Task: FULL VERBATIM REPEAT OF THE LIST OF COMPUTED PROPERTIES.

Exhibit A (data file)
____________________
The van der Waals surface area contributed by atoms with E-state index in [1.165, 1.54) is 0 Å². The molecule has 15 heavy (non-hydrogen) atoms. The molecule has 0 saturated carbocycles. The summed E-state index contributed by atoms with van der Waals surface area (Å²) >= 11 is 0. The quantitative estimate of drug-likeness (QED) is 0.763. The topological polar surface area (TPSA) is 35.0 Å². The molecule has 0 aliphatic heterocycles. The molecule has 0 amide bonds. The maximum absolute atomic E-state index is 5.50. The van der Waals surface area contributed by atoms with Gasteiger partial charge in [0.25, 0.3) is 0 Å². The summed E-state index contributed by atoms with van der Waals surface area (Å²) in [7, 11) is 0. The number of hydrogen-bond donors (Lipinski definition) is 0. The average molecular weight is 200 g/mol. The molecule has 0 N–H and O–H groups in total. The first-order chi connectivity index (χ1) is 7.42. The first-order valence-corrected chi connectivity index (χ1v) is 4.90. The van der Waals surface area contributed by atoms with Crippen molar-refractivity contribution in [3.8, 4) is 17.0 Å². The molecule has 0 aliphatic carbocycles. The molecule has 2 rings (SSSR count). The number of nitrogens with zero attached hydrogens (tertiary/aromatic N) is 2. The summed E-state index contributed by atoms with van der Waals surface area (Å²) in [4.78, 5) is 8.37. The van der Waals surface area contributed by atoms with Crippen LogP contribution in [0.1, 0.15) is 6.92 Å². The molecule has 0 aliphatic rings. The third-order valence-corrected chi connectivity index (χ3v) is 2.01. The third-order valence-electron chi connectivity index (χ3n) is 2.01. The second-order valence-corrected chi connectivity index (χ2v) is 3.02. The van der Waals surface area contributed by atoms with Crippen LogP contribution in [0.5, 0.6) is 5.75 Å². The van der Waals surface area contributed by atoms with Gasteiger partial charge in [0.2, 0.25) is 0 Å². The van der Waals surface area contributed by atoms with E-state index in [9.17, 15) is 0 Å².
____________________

The van der Waals surface area contributed by atoms with E-state index in [1.165, 1.54) is 0 Å². The molecule has 15 heavy (non-hydrogen) atoms. The molecule has 0 saturated carbocycles. The summed E-state index contributed by atoms with van der Waals surface area (Å²) >= 11 is 0. The quantitative estimate of drug-likeness (QED) is 0.763. The topological polar surface area (TPSA) is 35.0 Å². The molecule has 0 aliphatic heterocycles. The molecule has 0 amide bonds. The maximum absolute atomic E-state index is 5.50. The van der Waals surface area contributed by atoms with Gasteiger partial charge in [0.25, 0.3) is 0 Å². The summed E-state index contributed by atoms with van der Waals surface area (Å²) in [7, 11) is 0. The number of hydrogen-bond donors (Lipinski definition) is 0. The average molecular weight is 200 g/mol. The molecule has 0 N–H and O–H groups in total. The first-order chi connectivity index (χ1) is 7.42. The first-order valence-corrected chi connectivity index (χ1v) is 4.90. The van der Waals surface area contributed by atoms with Crippen molar-refractivity contribution in [3.8, 4) is 17.0 Å². The molecule has 0 aliphatic carbocycles. The molecule has 2 rings (SSSR count). The number of nitrogens with zero attached hydrogens (tertiary/aromatic N) is 2. The summed E-state index contributed by atoms with van der Waals surface area (Å²) in [4.78, 5) is 8.37. The van der Waals surface area contributed by atoms with Crippen LogP contribution in [0.1, 0.15) is 6.92 Å². The molecule has 0 aliphatic rings. The third-order valence-corrected chi connectivity index (χ3v) is 2.01. The third-order valence-electron chi connectivity index (χ3n) is 2.01. The second-order valence-corrected chi connectivity index (χ2v) is 3.02. The van der Waals surface area contributed by atoms with Crippen LogP contribution in [0.5, 0.6) is 5.75 Å². The van der Waals surface area contributed by atoms with Gasteiger partial charge in [0.2, 0.25) is 0 Å². The van der Waals surface area contributed by atoms with E-state index in [9.17, 15) is 0 Å².